by PuckStopsHere on 12/03/08 at 03:39 PM ET
I was away from anywhere that I could easily gather hockey news for a while yesterday. When I came online I saw a TSN story titled NHL Suspends Avery Indefinitely for Comments, Pending Hearing. The story is similar to this one although since TSN updates stories over time, it is now longer than the story I first read. My first thought was that the NHL is not usually in the business of suspending players for comments, so whatever he said must be awful. Not only was he suspended, it was an indefinite suspension, so I assumed there must be some profanity laden tirade. When I found out what he actually said, I was disappointed. All he said is:
I am really happy to be back in Calgary. I love Canada. I just want to comment on how it’s become like a common thing in the NHL for guys to fall in love with my sloppy seconds. I don’t know what that’s about. Enjoy the game tonight.
It was an off-color comment referring to the fact that Dion Phaneuf of the Calgary Flames (who he was to play that night) is dating Elisha Cuthbert, who is an ex-girlfriend of Avery. Jarrett Stoll of the Los Angeles Kings is dating another Avery ex actress Rachel Hunter. It’s not a tasteful comment, but it’s not worthy of suspension.
Sean Avery is the best player in the NHL at agitating his opponents. He has the ability to say and do things that get his opponents to stop concentrating on the game and start concentrating on hurting him. That is a major victory for Avery and his team, because presumably they are trying to win the game and will gain an advantage to their opponent’s loss of focus. In the process of doing this, Avery has made enemies with much of the media and with many hockey fans. He might be the least popular player in the NHL. However, his skill at agitating opponents is a valuable one. It earned him a four year $15.5 million contract from the Dallas Stars as a free agent this summer.
I support the idea of trash talk. I think it is a useful way for players to agitate opponents. Avery said something that would likely upset one of the best players on the Calgary Flames (Dion Phaneuf) who he was about to play and he managed to do it by saying something that was clean enough for national TV. That is an accomplishment. He had to hit Phaneuf with something personal to do this. It seemed to me like a rather minor incident. It was something that might be played in the broadcast of the Dallas at Calgary game that night and soon be forgotten (it is possible some larger incident may come during the game which would keep it in the news - but most likely it would be soon forgotten).
The NHL had other plans. They suspended Avery for his comments. A large number of fans applauded - many on the logic that they hat Sean Avery and suspending him for any reason is a good thing. The problem is this reason for his suspension is a weak one. It’s not the worst off ice thing that Avery has done. He has given a camera man in New York the middle finger and had off-color verbal comments about Darcy Tucker and Jason Blake.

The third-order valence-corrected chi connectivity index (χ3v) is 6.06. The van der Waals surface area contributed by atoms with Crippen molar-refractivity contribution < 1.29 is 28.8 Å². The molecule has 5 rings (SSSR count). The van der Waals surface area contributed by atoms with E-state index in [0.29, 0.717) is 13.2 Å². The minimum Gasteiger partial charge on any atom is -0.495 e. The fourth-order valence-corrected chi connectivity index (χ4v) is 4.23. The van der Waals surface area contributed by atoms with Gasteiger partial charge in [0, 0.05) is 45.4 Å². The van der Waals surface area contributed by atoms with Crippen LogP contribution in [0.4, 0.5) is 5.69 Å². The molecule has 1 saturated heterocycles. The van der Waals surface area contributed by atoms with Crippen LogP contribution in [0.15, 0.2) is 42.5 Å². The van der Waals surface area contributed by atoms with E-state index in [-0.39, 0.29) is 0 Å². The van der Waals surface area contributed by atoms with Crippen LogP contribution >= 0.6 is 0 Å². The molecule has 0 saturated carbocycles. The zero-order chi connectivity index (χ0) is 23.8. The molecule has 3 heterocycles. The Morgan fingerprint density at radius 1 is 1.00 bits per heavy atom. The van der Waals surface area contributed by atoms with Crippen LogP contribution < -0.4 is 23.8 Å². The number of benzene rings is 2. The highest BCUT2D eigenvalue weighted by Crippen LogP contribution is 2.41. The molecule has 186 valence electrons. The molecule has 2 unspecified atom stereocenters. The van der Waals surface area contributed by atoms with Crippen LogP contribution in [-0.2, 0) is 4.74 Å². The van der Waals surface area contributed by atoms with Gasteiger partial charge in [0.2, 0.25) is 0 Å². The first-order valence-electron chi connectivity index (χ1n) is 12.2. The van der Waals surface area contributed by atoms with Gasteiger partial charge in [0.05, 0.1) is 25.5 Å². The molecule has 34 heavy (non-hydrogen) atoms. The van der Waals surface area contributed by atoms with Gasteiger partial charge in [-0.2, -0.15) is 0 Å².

Avery was suspended because he is Sean Avery. Had another player been in his position, there would likely have been no suspension. The league is looking to suspend Sean Avery. If this becomes a precedent for further suspensions for pre-game trash talk, that will lead to more suspensions for relatively minor offences. If there are no further suspensions for pre-game comments, then it shows that Avery is being unfairly treated as he is being punished when others in the same situation would not be.
The NHL got some attention that it craves with this suspension. Here is coverage of the story in the Huffington Post. This is an example of a source that has no history of covering the NHL giving it coverage due to the Avery suspension. Had he played and had a fight with Dion Phaneuf in an otherwise run-of-the-mill regular season game, there would have been no such coverage.
Dallas Stars owner Tom Hicks said that had the NHL not suspended Avery, the Stars would have. This seems like a big over-reaction to an attempt to trash talk an opponent. It seems that Dallas is having second thoughts about signing Avery to a large contract this summer. When you are last place in your conference (as the Dallas Stars are) you often re-think things. On a winning team, Avery might be a valuable player, but when the team is losing it is easy to blame the unconventional free spirit. The Dallas Stars will not have Avery accompany them to Edmonton for their next game. Sean Avery’s relationship with the Dallas Stars is in jeopardy. They may act to get rid of him - and possibly weaken their team in the process.
Sean Avery is a controversial NHL player. He chooses this style because it allows him to gain an advantage by agitating opponents. That is a strength of his game. The problem is that it leaves many people hating him. It makes Avery a target for disciplinary action, which in this case would likely not have occurred had it been any other player who did the same thing. The NHL gains with its fans who do not like Sean Avery and are happy to see him suspended for any reason and it gains with those who rarely notice the NHL who are hearing about a story when they normally would never notice the league. I think this suspension is the wrong move by the league.
The most forgotten (and should be most important) part of this story is that Dallas defeated Calgary 3-1 and Marty Turco played well, which is a rare occurence for him this season.
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